Many people feel a great deal of benefit from therapy, even after comparatively few meetings. When one comes to a turning point in life, help from someone who has experience of such difficulties, and an understanding of the processes you need to go through, can be invaluable.
Much research has been carried out on the effectiveness of psychotherapy. Significant improvements have been demonstrated in a number of areas, including symptoms, social and occupational functioning, family and other relationship patterns, personality change and reduction in the relapse rate of severe mental illness.
Other studies have shown that with particular medical conditions there have been clear improvements, such as with irritable bowel syndrome and in the control of blood sugar in brittle diabetes. Like any other treatment or life experience, psychotherapy may not be suitable for everyone. Each individual has to make up their own mind about whether therapy is helpful for them. The initial consultations aim to help people think about this, in collaboration with a therapist.
People suffering from a wide range of psychological and emotional problems can be helped.
People with quite clear-cut symptoms such as phobias, obsessions, compulsions or panic attacks often find much relief in behavioural approaches that target the specific symptom.
Cognitive therapies extend these approaches, and pay particular attention to recurring, self-defeating patterns of thought, in conditions such as depression and anxiety.
Family therapy may be sought by a family where they have relationship difficulties. It may be suggested to a family where, for example, children have behavioural disturbances, or when one or more family members develop symptoms. It may also help with difficulties at a time of change in the family, such as a bereavement, a birth, or when children are about to leave home).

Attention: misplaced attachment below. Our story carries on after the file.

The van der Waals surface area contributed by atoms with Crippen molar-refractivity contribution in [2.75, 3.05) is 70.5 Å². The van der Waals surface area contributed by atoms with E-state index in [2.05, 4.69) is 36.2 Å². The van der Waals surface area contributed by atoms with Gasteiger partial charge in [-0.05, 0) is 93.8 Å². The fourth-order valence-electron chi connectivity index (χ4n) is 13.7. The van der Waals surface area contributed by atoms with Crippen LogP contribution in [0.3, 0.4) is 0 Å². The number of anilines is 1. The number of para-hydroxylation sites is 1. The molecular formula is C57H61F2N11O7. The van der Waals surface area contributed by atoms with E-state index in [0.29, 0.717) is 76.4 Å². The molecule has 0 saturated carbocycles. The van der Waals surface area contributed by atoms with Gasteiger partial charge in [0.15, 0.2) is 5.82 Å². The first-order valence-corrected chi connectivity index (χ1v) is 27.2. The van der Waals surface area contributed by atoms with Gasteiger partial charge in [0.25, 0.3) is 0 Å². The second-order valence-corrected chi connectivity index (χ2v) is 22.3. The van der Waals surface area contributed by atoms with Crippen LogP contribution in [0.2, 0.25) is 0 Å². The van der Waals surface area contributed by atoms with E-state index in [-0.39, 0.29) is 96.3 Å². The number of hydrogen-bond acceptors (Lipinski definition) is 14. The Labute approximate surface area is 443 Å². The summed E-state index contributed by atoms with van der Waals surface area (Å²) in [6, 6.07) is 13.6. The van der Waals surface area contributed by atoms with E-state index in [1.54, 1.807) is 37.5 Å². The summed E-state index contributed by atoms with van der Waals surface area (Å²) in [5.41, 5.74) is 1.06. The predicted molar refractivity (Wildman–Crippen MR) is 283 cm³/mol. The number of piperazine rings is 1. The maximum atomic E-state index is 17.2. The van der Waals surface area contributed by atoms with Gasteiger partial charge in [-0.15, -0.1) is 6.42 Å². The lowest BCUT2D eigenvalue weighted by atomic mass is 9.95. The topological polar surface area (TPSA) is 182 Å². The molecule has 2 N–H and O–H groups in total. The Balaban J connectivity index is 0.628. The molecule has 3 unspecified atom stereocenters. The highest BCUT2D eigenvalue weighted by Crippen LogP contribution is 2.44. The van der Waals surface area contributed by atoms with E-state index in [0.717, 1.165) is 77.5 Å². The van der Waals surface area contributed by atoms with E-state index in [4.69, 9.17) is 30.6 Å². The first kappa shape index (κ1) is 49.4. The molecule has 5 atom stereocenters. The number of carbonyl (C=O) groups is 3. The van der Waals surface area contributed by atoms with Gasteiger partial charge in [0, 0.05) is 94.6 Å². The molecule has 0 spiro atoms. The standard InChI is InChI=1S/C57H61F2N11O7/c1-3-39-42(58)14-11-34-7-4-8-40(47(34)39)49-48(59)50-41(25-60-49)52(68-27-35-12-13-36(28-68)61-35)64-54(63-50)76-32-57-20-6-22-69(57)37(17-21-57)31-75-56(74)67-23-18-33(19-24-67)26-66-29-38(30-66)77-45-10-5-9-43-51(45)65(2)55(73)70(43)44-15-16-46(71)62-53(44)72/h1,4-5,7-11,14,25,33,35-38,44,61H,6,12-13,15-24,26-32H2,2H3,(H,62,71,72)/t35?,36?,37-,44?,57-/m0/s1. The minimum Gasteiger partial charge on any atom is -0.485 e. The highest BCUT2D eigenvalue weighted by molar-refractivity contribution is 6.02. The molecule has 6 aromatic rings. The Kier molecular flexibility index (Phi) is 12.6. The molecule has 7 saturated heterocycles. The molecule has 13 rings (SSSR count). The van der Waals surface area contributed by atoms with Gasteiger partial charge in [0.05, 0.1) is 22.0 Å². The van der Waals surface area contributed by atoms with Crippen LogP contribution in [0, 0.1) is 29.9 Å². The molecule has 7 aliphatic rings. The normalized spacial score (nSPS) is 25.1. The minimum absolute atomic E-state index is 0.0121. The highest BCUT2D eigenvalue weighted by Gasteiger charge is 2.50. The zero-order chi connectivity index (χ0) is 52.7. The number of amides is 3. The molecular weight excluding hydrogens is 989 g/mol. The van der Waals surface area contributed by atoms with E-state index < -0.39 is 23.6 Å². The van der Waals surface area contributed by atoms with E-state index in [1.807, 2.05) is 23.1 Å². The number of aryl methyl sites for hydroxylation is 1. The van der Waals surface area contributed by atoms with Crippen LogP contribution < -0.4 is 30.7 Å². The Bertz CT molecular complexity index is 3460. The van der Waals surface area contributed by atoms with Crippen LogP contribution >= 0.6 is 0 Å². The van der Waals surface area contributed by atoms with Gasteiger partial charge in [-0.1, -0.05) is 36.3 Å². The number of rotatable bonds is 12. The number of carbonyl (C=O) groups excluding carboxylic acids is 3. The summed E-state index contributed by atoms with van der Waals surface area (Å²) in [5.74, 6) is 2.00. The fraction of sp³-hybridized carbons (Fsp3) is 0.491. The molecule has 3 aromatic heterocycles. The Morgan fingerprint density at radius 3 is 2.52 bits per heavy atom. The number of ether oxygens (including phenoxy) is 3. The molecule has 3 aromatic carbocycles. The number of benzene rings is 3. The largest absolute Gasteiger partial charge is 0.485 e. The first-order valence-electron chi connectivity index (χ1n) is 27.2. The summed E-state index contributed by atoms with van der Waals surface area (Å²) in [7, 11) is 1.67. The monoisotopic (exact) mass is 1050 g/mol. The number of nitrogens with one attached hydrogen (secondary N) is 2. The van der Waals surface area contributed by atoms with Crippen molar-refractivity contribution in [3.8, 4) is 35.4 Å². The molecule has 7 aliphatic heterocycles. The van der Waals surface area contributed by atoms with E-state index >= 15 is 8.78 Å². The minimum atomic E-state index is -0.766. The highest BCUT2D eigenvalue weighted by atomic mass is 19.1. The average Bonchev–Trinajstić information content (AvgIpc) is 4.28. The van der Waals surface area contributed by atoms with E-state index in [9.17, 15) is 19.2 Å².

The psychodynamic therapies are used mostly with difficulties arising from problems of living with oneself, or in relation to others. People vary in their susceptibility to emotional distress, often through a combination of temperament, family relationships in childhood, and possibly experiences of trauma, loss, neglect, and abuse. Circumstances may then trigger psychiatric symptoms, or disturbed behaviour, including self-harm.
The focus is on helping people become more aware of hidden patterns in their thoughts and feelings. Understanding, and becoming more tolerant of themselves, they can be free to live more fully. The demands and challenges of the present can then be tackled anew, with the opportunity to make changes and find new solutions.
Where the source of the problem concerns a particular event such as a bereavement or unexpected trauma in a person with an otherwise healthy personality, the therapy may only need to be brief. Where such events touch on deeper problems, the issues are more complex, and the person may need a longer term therapy. Sometimes there is a need to combine medication and psychotherapy over a longer period of time. The choice of therapy is decided upon individual need.
Psychotherapists in the NHS are mental health professionals with a range of core professional backgrounds which may be either medical (psychiatry) or non-medical (generally psychology, nursing, occupational therapy and social work). Normally the psychotherapist will be working as part of a specialist psychotherapy department or service.
Independent psychotherapists (who usually work in private practice) will have completed a specialist training registered by the United Kingdom Council for psychotherapy. Some psychotherapists with specialised psychoanalytic training are registered with the British Psychoanalytic Council.
Counsellors are from a variety of backgrounds. The British Association for Counselling and Psychotherapy governs standards of training in counselling courses and administers accreditation.